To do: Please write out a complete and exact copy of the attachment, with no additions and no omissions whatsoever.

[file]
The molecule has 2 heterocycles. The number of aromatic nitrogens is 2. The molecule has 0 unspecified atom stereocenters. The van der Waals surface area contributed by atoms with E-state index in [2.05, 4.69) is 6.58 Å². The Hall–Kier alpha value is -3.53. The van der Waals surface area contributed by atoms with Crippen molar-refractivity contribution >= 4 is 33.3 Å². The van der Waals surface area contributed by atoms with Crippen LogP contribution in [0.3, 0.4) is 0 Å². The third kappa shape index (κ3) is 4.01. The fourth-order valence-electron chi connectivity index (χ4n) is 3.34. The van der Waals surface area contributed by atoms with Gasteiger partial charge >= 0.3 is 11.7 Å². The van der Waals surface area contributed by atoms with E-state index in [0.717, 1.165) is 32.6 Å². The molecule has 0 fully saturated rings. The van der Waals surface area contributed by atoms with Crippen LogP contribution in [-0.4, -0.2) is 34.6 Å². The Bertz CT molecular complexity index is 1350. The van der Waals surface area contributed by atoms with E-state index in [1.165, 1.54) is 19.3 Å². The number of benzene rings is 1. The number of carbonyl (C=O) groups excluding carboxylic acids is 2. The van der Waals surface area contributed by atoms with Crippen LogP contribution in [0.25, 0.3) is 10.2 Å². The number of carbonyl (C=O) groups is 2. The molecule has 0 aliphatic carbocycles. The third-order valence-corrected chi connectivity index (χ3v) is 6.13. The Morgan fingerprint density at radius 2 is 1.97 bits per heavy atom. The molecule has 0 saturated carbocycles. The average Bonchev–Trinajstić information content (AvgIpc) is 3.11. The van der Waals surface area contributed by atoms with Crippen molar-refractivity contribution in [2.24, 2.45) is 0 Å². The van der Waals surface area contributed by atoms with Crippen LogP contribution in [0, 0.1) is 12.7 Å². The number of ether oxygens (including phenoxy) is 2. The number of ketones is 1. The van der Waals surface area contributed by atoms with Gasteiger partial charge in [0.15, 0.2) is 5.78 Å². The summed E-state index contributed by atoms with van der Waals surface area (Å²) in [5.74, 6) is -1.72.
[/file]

The molecule has 2 heterocycles. The number of aromatic nitrogens is 2. The molecule has 0 unspecified atom stereocenters. The van der Waals surface area contributed by atoms with E-state index in [2.05, 4.69) is 6.58 Å². The Hall–Kier alpha value is -3.53. The van der Waals surface area contributed by atoms with Crippen molar-refractivity contribution >= 4 is 33.3 Å². The van der Waals surface area contributed by atoms with Crippen LogP contribution in [0.3, 0.4) is 0 Å². The third kappa shape index (κ3) is 4.01. The fourth-order valence-electron chi connectivity index (χ4n) is 3.34. The van der Waals surface area contributed by atoms with Gasteiger partial charge >= 0.3 is 11.7 Å². The van der Waals surface area contributed by atoms with E-state index in [0.717, 1.165) is 32.6 Å². The molecule has 0 fully saturated rings. The van der Waals surface area contributed by atoms with Crippen LogP contribution in [-0.4, -0.2) is 34.6 Å². The Bertz CT molecular complexity index is 1350. The van der Waals surface area contributed by atoms with E-state index in [1.165, 1.54) is 19.3 Å². The number of benzene rings is 1. The number of carbonyl (C=O) groups excluding carboxylic acids is 2. The van der Waals surface area contributed by atoms with Crippen LogP contribution in [0.25, 0.3) is 10.2 Å². The number of carbonyl (C=O) groups is 2. The molecule has 0 aliphatic carbocycles. The third-order valence-corrected chi connectivity index (χ3v) is 6.13. The Morgan fingerprint density at radius 2 is 1.97 bits per heavy atom. The molecule has 0 saturated carbocycles. The average Bonchev–Trinajstić information content (AvgIpc) is 3.11. The van der Waals surface area contributed by atoms with Crippen molar-refractivity contribution in [2.24, 2.45) is 0 Å². The van der Waals surface area contributed by atoms with Crippen LogP contribution in [0, 0.1) is 12.7 Å². The number of ether oxygens (including phenoxy) is 2. The number of ketones is 1. The van der Waals surface area contributed by atoms with Gasteiger partial charge in [0.15, 0.2) is 5.78 Å². The summed E-state index contributed by atoms with van der Waals surface area (Å²) in [5.74, 6) is -1.72.